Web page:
Doublets

 

A legal doublet is a standardised phrase consisting of two or more words used frequently in Legal English. Such phrases couple terms which are similar in meaning (synonyms). Many times, the origin of the doubling can be attributed to the transition of legal language from Latin to French to English. Certain terms were simply provided in their Latin, French and/or English forms to ensure that the reader understood the phrase’s significance.

Many modern legal scholars and writers advise that these doublets should be eliminated altogether, as they are unnecessarily superfluous and/or redundant. Nevertheless, it is important to be able to recognise such doublets for the purposes of interpretation.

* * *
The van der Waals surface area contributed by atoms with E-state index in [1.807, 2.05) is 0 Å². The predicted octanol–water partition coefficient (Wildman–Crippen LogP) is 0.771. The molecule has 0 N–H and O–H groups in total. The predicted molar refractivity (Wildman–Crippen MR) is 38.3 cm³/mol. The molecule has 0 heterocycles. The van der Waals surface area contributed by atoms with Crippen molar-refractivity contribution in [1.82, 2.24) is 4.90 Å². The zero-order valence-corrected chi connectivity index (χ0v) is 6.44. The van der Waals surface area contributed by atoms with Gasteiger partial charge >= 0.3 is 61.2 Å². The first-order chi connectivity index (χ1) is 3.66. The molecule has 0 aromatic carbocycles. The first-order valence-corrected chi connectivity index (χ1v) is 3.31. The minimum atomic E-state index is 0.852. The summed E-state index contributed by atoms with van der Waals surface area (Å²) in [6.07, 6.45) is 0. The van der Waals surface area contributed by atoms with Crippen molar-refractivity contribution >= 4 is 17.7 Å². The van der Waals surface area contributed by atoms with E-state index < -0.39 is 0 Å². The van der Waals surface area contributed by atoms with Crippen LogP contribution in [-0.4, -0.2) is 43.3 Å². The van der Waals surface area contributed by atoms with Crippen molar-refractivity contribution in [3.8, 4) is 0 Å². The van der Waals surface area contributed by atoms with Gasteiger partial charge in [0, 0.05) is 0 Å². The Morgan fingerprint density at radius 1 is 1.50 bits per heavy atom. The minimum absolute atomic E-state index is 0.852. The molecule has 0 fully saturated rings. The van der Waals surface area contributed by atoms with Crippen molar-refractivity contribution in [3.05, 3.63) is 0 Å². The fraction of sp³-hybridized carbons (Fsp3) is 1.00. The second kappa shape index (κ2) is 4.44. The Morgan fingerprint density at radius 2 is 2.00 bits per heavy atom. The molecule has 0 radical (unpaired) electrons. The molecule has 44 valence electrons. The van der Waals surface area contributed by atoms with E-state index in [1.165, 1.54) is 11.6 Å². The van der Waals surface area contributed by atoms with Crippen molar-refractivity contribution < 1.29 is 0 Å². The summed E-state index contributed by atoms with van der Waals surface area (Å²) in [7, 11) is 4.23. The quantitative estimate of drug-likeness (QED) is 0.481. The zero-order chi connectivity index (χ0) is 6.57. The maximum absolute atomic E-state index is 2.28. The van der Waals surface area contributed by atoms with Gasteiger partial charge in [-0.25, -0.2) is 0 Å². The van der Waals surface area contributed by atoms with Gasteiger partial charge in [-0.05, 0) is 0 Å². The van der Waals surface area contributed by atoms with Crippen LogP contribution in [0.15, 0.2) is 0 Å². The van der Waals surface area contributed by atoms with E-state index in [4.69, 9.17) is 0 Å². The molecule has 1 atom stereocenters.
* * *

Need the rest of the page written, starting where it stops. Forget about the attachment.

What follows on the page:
Doublets

  • aid and abet
  • by and between
  • cease and desist
  • covenant and agree
  • deem and consider
  • due and payable
  • final and conclusive
  • full faith and credit
  • have and hold
  • indemnify and hold harmless
  • legal and valid
  • liens and encumbrances
  • make and enter into
  • null and void
  • over and above
  • part and parcel
  • perform and discharge
  • power and authority
  • sole and exclusive
  • successors and assigns
  • terms and conditions

 

 

Triplets

  • cancel, annul and set aside
  • give, devise, bequeath
  • name, constitute and appoint
  • rest, residue and remainder
  • right, title and interest